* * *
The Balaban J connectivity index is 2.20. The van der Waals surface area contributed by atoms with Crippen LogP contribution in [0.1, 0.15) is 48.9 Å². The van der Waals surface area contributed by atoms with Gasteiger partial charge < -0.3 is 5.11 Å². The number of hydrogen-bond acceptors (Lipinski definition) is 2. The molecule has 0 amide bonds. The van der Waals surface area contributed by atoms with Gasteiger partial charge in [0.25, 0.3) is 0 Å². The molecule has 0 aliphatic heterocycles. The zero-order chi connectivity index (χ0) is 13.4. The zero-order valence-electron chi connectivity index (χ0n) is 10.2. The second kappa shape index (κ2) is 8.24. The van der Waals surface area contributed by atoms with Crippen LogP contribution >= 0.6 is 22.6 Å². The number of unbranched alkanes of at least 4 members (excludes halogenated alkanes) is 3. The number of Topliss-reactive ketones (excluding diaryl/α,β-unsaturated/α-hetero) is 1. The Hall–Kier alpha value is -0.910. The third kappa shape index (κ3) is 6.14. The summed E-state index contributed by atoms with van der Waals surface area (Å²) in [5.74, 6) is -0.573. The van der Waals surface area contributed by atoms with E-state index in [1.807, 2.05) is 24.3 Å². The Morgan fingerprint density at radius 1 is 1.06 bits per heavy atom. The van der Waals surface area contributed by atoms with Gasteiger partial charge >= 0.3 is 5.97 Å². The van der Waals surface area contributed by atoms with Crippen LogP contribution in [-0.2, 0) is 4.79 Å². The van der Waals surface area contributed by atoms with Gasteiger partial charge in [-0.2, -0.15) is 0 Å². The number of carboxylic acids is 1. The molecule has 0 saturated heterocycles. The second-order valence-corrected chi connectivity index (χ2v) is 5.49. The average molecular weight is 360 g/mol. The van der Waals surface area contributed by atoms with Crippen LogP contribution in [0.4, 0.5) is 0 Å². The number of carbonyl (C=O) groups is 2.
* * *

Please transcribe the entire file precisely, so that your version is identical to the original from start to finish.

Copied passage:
The Balaban J connectivity index is 2.20. The van der Waals surface area contributed by atoms with Crippen LogP contribution in [0.1, 0.15) is 48.9 Å². The van der Waals surface area contributed by atoms with Gasteiger partial charge < -0.3 is 5.11 Å². The number of hydrogen-bond acceptors (Lipinski definition) is 2. The molecule has 0 amide bonds. The van der Waals surface area contributed by atoms with Gasteiger partial charge in [0.25, 0.3) is 0 Å². The molecule has 0 aliphatic heterocycles. The zero-order chi connectivity index (χ0) is 13.4. The zero-order valence-electron chi connectivity index (χ0n) is 10.2. The second kappa shape index (κ2) is 8.24. The van der Waals surface area contributed by atoms with Crippen LogP contribution >= 0.6 is 22.6 Å². The number of unbranched alkanes of at least 4 members (excludes halogenated alkanes) is 3. The number of Topliss-reactive ketones (excluding diaryl/α,β-unsaturated/α-hetero) is 1. The Hall–Kier alpha value is -0.910. The third kappa shape index (κ3) is 6.14. The summed E-state index contributed by atoms with van der Waals surface area (Å²) in [5.74, 6) is -0.573. The van der Waals surface area contributed by atoms with E-state index in [1.807, 2.05) is 24.3 Å². The Morgan fingerprint density at radius 1 is 1.06 bits per heavy atom. The van der Waals surface area contributed by atoms with Gasteiger partial charge >= 0.3 is 5.97 Å². The van der Waals surface area contributed by atoms with Crippen LogP contribution in [-0.2, 0) is 4.79 Å². The van der Waals surface area contributed by atoms with Gasteiger partial charge in [-0.2, -0.15) is 0 Å². The number of carboxylic acids is 1. The molecule has 0 saturated heterocycles. The second-order valence-corrected chi connectivity index (χ2v) is 5.49. The average molecular weight is 360 g/mol. The van der Waals surface area contributed by atoms with Crippen LogP contribution in [0.4, 0.5) is 0 Å². The number of carbonyl (C=O) groups is 2.